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Notice the position of "Top Questions" and the "Ask Question" button. The same could be said about the other Stack Exchange websites.

  • 1
    No, it is consistent with the look of filtered pages. If they went with your proposed change they would have to mess with sizes to get it all to fit. I suspect most users rarely land on the Home page of SO.
    – Warcupine
    Oct 8 at 17:27
  • 4
    I think you need to understand that the new thing is "white space". More margins and more (higher) line spacing and more top bars with more white space in that too ;)
    – Scratte
    Oct 8 at 17:28
  • 8
    Yes, removing useless space so that we can reach the content more effectively does look better.
    – Kevin B
    Oct 8 at 18:15
  • 3
    *takes a loooong look at the current style to spot the difference* Erm, okay… honestly, I didn't even take note of that whitespace before. Oct 8 at 19:25
  • Sure, that very first page, with default everything, it looks fine. What about when you visit the same page (template-wise) with any other parameters, like, say, a tag page? Everything shifts and you have to retarget mouse clicks, etc., etc.. I'm thinking maybe the designers thought of things besides "how can I make this one page pretty".... Oct 8 at 19:32
  • @HereticMonkey i do tend to agree with that assessment, however, it appears as though the questions page and the home page don't actually share that area. visually there's subtle differences that clue in on it being a different set of code, and then when you actually look at the DOM, it's quite different indeed. I'd assume the home page is using something older, it being a page they're likely spending less time on. (specifically, the line of content starting directly below the line with "Ask Question" in it.)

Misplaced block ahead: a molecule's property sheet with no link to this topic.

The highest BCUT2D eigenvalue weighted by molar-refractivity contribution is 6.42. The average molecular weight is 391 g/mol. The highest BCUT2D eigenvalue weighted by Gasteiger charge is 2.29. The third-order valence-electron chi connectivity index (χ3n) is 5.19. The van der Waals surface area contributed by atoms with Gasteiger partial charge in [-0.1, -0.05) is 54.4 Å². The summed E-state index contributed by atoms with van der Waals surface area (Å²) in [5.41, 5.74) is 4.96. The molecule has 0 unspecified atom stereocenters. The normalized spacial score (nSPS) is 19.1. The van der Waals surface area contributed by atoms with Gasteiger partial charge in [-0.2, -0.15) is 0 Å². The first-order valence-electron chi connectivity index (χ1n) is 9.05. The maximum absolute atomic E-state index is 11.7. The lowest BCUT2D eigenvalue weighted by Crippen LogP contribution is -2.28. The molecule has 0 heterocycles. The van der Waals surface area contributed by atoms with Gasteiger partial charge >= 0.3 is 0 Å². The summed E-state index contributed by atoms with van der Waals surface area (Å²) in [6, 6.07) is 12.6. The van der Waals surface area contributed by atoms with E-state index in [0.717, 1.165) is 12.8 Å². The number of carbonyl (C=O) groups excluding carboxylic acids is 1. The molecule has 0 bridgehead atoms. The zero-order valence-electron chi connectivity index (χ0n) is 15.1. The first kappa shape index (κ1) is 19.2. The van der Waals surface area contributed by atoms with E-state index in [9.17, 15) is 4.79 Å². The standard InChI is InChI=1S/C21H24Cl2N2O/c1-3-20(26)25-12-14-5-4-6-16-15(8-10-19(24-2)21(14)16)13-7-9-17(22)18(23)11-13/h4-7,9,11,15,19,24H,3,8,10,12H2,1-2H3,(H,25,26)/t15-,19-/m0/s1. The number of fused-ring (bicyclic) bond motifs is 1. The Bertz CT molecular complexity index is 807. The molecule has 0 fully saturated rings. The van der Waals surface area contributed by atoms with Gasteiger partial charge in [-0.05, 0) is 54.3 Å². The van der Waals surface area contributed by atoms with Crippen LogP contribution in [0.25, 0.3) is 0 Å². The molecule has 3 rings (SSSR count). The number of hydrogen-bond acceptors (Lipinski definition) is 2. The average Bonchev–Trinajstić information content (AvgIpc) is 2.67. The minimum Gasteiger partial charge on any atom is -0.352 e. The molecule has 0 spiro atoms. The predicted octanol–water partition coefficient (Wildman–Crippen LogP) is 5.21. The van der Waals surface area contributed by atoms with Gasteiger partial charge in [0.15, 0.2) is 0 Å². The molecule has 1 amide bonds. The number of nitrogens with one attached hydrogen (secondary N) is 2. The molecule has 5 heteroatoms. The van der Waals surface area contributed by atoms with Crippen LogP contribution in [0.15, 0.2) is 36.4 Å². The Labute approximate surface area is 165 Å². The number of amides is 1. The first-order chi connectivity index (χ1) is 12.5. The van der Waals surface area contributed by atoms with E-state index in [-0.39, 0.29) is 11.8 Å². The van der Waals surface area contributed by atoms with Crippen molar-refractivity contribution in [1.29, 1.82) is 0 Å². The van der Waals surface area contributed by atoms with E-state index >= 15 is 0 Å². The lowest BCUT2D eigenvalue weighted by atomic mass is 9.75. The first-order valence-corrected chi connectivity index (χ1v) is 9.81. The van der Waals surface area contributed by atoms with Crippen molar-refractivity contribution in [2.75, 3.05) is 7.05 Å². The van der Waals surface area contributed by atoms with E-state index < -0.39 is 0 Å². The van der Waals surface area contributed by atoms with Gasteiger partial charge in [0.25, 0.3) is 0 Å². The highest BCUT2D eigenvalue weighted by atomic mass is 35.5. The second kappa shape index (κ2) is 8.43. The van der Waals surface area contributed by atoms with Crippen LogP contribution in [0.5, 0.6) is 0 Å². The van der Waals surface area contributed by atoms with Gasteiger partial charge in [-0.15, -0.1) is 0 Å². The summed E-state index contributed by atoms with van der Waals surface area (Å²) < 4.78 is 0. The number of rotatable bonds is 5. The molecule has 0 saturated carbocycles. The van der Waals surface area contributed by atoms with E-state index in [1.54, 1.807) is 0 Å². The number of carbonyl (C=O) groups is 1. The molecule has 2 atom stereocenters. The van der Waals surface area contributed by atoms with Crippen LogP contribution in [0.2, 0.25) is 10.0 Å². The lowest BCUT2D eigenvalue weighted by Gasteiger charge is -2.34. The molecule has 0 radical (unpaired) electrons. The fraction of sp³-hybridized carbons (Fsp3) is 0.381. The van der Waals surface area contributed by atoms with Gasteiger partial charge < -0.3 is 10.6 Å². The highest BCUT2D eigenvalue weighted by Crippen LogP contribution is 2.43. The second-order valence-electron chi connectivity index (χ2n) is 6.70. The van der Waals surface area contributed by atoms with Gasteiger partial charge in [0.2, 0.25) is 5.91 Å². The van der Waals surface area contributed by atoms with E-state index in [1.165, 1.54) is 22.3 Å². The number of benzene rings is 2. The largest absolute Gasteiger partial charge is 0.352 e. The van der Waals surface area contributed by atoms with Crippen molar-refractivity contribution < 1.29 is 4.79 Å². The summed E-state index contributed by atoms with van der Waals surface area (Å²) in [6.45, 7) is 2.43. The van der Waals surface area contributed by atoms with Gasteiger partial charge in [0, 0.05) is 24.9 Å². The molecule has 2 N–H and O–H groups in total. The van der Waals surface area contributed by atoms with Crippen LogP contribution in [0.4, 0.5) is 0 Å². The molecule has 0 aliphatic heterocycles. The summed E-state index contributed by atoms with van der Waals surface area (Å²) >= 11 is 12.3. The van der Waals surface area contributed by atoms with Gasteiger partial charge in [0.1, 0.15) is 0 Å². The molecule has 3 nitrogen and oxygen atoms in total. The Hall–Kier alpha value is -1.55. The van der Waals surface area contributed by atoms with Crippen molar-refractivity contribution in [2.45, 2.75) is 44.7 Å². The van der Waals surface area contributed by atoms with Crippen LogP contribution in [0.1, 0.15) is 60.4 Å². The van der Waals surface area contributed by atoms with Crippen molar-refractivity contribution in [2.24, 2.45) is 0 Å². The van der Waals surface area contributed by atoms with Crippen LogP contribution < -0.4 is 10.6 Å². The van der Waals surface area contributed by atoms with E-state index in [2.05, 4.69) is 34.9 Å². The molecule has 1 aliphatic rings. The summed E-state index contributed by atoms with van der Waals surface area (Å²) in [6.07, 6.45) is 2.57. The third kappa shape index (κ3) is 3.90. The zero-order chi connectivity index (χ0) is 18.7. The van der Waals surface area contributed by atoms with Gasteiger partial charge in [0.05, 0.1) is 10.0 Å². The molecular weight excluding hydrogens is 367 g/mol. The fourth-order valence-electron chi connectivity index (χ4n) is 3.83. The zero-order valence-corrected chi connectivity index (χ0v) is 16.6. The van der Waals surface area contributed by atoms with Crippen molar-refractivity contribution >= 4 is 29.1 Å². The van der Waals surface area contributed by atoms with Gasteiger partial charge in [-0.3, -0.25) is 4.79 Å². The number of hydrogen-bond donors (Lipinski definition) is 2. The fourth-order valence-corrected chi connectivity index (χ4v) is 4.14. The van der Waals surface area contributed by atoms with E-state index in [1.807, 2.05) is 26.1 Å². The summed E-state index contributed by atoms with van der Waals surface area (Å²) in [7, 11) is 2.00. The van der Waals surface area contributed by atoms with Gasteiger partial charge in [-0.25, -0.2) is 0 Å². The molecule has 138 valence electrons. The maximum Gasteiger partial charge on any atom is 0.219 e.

– Kevin B
    Oct 8 at 19:43
  • The current layout allows them to add more sort options later if they want to without space being an issue.
    – BSMP
    Oct 8 at 20:29

mockup with the ask question removed altogether

I suggest it should look like the above (yes, it the "ask question" button is deliberately removed). Asking a question should not be the easiest action to spot on the page. Don't we want people to search before asking? How about not showing the button at all until the user makes a search?

Asking a new question (at least nowadays) is supposed to be the last resort (not as "the final frontier" but as the last step in a complex process of learning), not the first thing that comes to one's mind - so let's make the UI work towards that goal too.

  • 1
    I'd like the "filter" button to be part of the home page list as well. aka merge the two designs back together and improvem both
    – Kevin B
    Oct 8 at 20:31
  • 9
    Gonna have a lot of searches for "how do I ask a question". This would probably also increase both the number of people going to the Help Center (which would be good!) and the number of people posting questions in the answer section.
    – BSMP
    Oct 8 at 20:34
  • @BSMP I'd vote, but I am completely out of TinyVotes for today - have a thumbs up :) Oct 8 at 20:37
  • @KevinB same - the subtle differences between the too pages are quite annoying, and I personally keep forgetting which one contains which options - a unification of options would definitely a good thing (at least from my POV) Oct 8 at 20:39
  • 1
    Then, new users are likely to search "how to ask", which should return only one result: /help/how-to-ask. Win-win! 😁
    – 41686d6564
    Oct 8 at 21:16
  • 1
    Yes, Jeff Atwood once said something about the deliberate placement of the Ask Question button (on the Stack Overflow podcast?). I think it was part of the original design. Oct 10 at 13:46
  • @PeterMortensen methinks so - it sure is not accidental (and that it also prominently shows up on individual Q&As too), after all, UX is exactly what influences user behavior - make one action easier to do than the other / more prominent, and results will follow. Oct 10 at 13:57
  • Perfection, no more radiantly blue button to coax people into prematurely outsourcing and making their life more miserable than it needs to be.
    – Gimby
    Oct 12 at 9:57

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